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Why satnavs are a detective's best friend

Why satnavs are a detective's best friend

作者:米五萄  时间:2019-03-02 10:17:00  人气:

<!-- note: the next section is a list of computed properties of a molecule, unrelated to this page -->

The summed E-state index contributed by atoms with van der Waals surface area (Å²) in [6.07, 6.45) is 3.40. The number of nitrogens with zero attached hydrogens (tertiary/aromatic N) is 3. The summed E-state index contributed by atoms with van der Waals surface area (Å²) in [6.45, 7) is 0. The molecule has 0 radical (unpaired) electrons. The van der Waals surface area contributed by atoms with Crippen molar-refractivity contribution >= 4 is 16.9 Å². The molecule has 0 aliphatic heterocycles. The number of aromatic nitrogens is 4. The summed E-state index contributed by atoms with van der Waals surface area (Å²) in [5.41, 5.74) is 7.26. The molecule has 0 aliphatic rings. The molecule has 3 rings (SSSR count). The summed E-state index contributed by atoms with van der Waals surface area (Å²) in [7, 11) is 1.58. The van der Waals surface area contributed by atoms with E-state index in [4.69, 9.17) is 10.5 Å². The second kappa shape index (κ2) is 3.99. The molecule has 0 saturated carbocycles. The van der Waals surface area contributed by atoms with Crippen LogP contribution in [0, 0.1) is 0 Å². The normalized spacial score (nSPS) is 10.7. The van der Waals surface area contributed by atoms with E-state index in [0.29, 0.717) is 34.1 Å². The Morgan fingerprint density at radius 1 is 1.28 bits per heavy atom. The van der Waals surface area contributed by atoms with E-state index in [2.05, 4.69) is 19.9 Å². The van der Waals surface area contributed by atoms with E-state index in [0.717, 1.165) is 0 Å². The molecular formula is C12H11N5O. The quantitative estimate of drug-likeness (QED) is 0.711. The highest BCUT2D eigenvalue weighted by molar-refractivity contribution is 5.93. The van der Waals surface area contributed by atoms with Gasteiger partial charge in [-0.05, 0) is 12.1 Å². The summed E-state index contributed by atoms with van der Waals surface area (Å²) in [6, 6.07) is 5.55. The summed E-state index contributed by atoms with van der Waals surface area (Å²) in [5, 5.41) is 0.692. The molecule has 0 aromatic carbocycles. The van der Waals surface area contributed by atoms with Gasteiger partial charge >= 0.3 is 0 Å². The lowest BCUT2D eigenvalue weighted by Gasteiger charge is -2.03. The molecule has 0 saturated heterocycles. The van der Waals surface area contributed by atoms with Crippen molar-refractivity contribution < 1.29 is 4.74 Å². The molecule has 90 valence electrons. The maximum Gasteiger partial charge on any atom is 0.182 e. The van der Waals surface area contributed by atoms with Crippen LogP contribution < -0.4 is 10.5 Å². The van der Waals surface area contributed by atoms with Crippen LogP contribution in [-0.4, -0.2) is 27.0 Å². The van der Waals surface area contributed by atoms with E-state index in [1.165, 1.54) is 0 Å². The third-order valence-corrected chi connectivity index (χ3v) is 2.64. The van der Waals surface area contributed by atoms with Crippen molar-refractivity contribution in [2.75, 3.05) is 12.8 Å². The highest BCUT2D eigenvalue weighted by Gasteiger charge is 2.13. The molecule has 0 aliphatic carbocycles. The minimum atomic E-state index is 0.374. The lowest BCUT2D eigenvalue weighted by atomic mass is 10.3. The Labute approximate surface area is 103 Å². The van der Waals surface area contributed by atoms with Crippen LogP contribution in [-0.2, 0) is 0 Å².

By Paul Marks (Image: Andrew*) The way in-car and portable GPS receivers store records of their owner’s past movements is a boon for crimefighters, according to London’s Metropolitan Police. In recent months the Met’s detectives have used data recovered from satnav systems of suspects to investigate kidnappings, child grooming, murder and terrorism, forensic experts say. The gadgets can store hundreds of records of recent locations visited, revealing, for example, a person’s home. It also includes information on the destinations a potential criminal may have typed into a unit. Beverly Nutter, forensic analyst at the Met’s Computer Systems Laboratory studied gadgets made by market-leader TomTom of the Netherlands. She found that they often retain records of past locations – old records have their file names removed but are not properly erased. “The persistence of the records for the TomTom, I think, is more to do with the way data is moved around when new records are added to the [mapping] file. The edited file is written to a new location and the older version remains until overwritten,” Nutter told New Scientist. Satnav enthusiasts who run wikis – editable web pages – to share information on the devices have unknowingly helped the police discover this. They provide more information on the workings of the devices than the manufacturers do, says Nutter. For example, the Opentom wiki helped the investigators understand TomTom data. Some suspects have inadvertently given the police further unwitting assistance, by pairing their cellphone to a GPS unit via a Bluetooth wireless link. That loads a treasure trove of personal data into the device, including incoming and outgoing calls, contact lists and text messages. But data privacy expert Ian Brown of the Oxford Internet Institute, UK, says growing awareness of data privacy could change all that. “It seems likely that secure deletion of personal data will become a popular feature of this type of device sooner rather than later,” he says. A 1995 European Union directive states that companies using personal data should collect what they need to provide a service and no more. This could lay the gadget-makers open to legal challenges, he adds. A spokesman for TomTom in Amsterdam insists it strives to guard its users location data against everyday intrusions, pointing out that a PIN code is needed to use a device. Police analysts sidestepped this process by making a copy of the data on a device’s hard drive or flash memory. TomTom was unaware that the Met was reporting on the forensic use of its products, but has worked with forces before. “However, we only turn device data over to the police if we receive a court order,” the spokesman points out. Brown recently co-drafted a UK government whitepaper urging companies to design privacy-preserving features into systems from the start. “It’s a lot harder to do anonymisation than people think,” he says. Journal reference: Digital investigation (DOI: